Perhaps the most famous miracle that David performed, is when he raised the ground under him to form a hill, so that the large congregation that surrounded could see him. It was also said that he raised a youth from the dead, and healed many people, including restoring the sight of his teacher, Paulinus7 (source: BBC).

St David was a teetotal vegetarian. It is said that he and his monks lived a very simple life, living off leeks and water, even ploughing their fields by hand, rather than forcing oxen to do it8 (source: BBC).

He was also unique in so much as he is the only British or Irish Patron Saint to have been born in the country that he represents, with St George born in Turkey, St Patrick born in Britain (not Ireland), and St Andrew born in Palestine.

St David’s legacy lives on beyond St David’s Day. His name was given to the smallest city in the United Kingdom – St David’s in Pembrokeshire, the place where he is thought to have lived, and home to St David’s Cathedral which includes a shrine to the man himself.

Why is David the Patron Saint of Wales?

In 1120, Pope Callixtus II canonised David as a Saint, he was then declared Patron Saint of Wales. 

Following this, pilgrimage to St David’s in Pembrokeshire was encouraged as a historical Christian site. In 1123, Pope Callixtus II declared that two pilgrimages to St David’s Cathedral was equal to one journey to Rome9 (source: St David’s Cathedral).

This act of pilgrimage is still very important to Christians, with the Cathedral and surrounding areas, welcoming many visitors each year.

History of St David’s Day

Following his canonisation in 1120, St David’s Day has been commemorated every year.

As well as celebrations in Wales, there are events worldwide to mark the occasion, including the Los Angeles St David’s Day Festival – the largest of its kind in the United States – celebrating Welsh culture, music, food and drink, which ran until 201710 (source: Wikipedia).

St David’s Day Activity Ideas for Kids

St David’s Day is a great excuse to embrace your creative side and involve the family – here are some ideas:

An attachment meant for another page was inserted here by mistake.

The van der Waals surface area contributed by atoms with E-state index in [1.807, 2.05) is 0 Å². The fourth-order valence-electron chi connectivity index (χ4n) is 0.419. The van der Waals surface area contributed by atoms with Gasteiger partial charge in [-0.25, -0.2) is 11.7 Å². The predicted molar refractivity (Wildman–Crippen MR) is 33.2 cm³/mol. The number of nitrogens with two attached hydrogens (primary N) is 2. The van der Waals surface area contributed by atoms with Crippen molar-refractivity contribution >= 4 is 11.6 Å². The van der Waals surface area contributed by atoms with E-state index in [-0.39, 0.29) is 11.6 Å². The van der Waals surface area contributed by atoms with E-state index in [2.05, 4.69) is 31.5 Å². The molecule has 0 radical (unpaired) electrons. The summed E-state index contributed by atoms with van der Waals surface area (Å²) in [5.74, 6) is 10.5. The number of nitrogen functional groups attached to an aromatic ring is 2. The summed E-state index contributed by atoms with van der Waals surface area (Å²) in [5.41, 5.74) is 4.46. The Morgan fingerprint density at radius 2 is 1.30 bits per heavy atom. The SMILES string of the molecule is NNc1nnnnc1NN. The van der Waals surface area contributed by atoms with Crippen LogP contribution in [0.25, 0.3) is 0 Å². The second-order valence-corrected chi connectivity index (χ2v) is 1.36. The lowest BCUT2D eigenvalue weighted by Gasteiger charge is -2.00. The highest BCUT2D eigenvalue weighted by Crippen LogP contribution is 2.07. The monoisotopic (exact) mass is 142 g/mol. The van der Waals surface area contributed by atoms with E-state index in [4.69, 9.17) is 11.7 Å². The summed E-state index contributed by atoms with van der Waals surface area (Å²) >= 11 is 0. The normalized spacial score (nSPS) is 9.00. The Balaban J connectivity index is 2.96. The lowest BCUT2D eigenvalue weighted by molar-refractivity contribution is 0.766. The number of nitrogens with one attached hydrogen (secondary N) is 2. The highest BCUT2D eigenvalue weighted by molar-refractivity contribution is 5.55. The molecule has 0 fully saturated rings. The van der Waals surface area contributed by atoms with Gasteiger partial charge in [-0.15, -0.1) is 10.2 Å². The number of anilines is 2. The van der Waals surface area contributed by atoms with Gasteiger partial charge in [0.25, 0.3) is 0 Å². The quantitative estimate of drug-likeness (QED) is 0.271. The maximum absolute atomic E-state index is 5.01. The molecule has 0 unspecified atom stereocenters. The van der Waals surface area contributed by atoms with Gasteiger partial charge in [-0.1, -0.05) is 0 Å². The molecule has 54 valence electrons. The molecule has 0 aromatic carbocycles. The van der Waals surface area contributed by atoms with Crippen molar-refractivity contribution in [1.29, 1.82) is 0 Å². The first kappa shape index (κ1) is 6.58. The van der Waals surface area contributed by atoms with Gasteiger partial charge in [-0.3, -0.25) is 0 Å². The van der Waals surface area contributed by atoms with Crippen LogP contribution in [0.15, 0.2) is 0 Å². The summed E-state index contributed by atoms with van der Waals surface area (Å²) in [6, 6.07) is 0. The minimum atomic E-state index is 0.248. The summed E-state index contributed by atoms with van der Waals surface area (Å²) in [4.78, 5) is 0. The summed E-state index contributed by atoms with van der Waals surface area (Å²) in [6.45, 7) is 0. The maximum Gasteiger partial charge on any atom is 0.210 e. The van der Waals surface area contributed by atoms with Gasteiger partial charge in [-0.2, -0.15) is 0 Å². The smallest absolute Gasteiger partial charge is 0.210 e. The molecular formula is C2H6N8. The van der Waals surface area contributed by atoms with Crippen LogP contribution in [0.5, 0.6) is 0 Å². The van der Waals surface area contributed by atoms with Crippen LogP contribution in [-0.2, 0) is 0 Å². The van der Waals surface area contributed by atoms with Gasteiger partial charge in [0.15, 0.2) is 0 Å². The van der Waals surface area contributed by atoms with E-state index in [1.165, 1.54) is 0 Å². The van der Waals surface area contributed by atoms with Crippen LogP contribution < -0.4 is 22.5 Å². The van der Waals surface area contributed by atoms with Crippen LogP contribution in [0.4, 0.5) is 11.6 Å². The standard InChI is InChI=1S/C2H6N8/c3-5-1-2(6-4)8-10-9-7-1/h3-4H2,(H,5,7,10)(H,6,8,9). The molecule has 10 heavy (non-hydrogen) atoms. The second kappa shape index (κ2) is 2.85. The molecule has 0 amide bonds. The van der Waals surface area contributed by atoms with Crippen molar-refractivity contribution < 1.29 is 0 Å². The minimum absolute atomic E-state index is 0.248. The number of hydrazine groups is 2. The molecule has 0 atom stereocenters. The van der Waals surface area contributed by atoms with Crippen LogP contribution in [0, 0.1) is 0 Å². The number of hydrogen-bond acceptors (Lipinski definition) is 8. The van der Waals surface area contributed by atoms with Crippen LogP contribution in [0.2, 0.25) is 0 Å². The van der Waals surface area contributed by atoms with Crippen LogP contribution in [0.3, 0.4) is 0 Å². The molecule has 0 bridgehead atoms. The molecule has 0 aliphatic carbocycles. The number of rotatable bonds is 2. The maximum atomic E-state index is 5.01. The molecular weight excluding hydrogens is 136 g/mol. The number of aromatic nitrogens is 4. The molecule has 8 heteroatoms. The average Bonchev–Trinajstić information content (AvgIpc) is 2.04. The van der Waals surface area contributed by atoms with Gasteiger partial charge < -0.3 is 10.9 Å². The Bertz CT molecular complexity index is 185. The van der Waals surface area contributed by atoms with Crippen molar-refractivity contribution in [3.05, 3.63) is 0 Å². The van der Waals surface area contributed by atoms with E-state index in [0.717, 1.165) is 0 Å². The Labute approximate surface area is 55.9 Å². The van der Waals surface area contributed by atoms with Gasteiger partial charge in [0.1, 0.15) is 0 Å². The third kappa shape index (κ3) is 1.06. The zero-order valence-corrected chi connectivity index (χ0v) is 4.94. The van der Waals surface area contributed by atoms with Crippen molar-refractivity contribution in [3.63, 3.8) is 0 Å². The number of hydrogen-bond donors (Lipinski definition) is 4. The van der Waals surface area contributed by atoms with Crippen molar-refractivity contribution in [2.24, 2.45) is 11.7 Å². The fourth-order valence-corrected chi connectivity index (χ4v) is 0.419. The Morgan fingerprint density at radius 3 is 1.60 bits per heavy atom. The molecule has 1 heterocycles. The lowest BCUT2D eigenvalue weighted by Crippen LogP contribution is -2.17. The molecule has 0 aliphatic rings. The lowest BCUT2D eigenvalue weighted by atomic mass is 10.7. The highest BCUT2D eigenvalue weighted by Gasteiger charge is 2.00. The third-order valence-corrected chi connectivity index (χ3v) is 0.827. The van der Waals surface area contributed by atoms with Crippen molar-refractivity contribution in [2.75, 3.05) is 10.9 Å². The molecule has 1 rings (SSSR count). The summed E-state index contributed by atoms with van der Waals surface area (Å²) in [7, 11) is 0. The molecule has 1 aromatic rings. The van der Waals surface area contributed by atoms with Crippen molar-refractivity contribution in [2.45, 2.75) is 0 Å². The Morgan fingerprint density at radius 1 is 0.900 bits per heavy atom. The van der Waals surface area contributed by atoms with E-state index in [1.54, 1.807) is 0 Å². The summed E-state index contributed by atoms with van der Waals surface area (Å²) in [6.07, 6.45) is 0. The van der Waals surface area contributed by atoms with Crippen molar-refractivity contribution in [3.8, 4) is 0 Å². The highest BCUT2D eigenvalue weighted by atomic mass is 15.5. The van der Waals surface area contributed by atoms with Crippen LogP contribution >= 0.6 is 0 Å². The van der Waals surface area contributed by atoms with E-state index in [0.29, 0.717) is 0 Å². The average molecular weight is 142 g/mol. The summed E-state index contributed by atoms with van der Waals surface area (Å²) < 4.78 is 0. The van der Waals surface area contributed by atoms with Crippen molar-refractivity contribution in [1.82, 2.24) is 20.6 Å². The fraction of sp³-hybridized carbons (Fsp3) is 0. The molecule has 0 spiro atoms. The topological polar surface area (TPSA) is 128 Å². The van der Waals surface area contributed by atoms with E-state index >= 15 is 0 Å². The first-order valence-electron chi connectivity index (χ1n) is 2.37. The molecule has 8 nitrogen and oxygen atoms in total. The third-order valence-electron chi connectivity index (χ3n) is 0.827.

• Bake Welsh Cakes
  • Cook a traditional cawl
  • Create paper daffodils or leeks 
  • Colour in pictures of Welsh landmarks
  • Visit a Welsh museum (they are free to visit!)
  • Create your own Cymru quiz
  • Find a local nature trail and embrace the natural wonders

As St David said – ‘do the little things’. You don’t have to spend a fortune or travel a long distance to celebrate St David’s Day.

Related Questions

How Do You Say ‘Happy Saint David’s Day’ in Welsh?

‘Happy St David’s Day’ in Welsh is ‘Dydd Gŵyl Dewi Hapus’. The phonetic pronunciation of this is ‘Deethe Goyl Dewi Hap-is’.

Use this celebration as a reason to greet someone in Welsh. Some other useful Welsh words (with phonetic pronunciations) include:

  • ‘Bore da’ (bo-reh da) – Good Morning
  • ‘Diolch’ (dee-olckh) – Thank you
  • ‘Sut wyt ti?’ (sit-oyt tee) – How are you?

Is St David’s Day a Public Holiday in Wales?

No, St David’s Day is not recognised as a public holiday in the United Kingdom, but that doesn’t prevent anyone from celebrating the life and legacy of St David. There is widespread support in Wales for the day to become a public holiday, and in recent years, several Welsh councils have given their staff the day off to commemorate this day. 

Kieren is the founder and editor-in-chief of Wales Guidebook. Originally from rural Mid-Wales, he has lived all over the country from Cardiff to Wrexham. A true Welshman, Kieren created this site to share his passion for Wales and help others discover this beautiful country.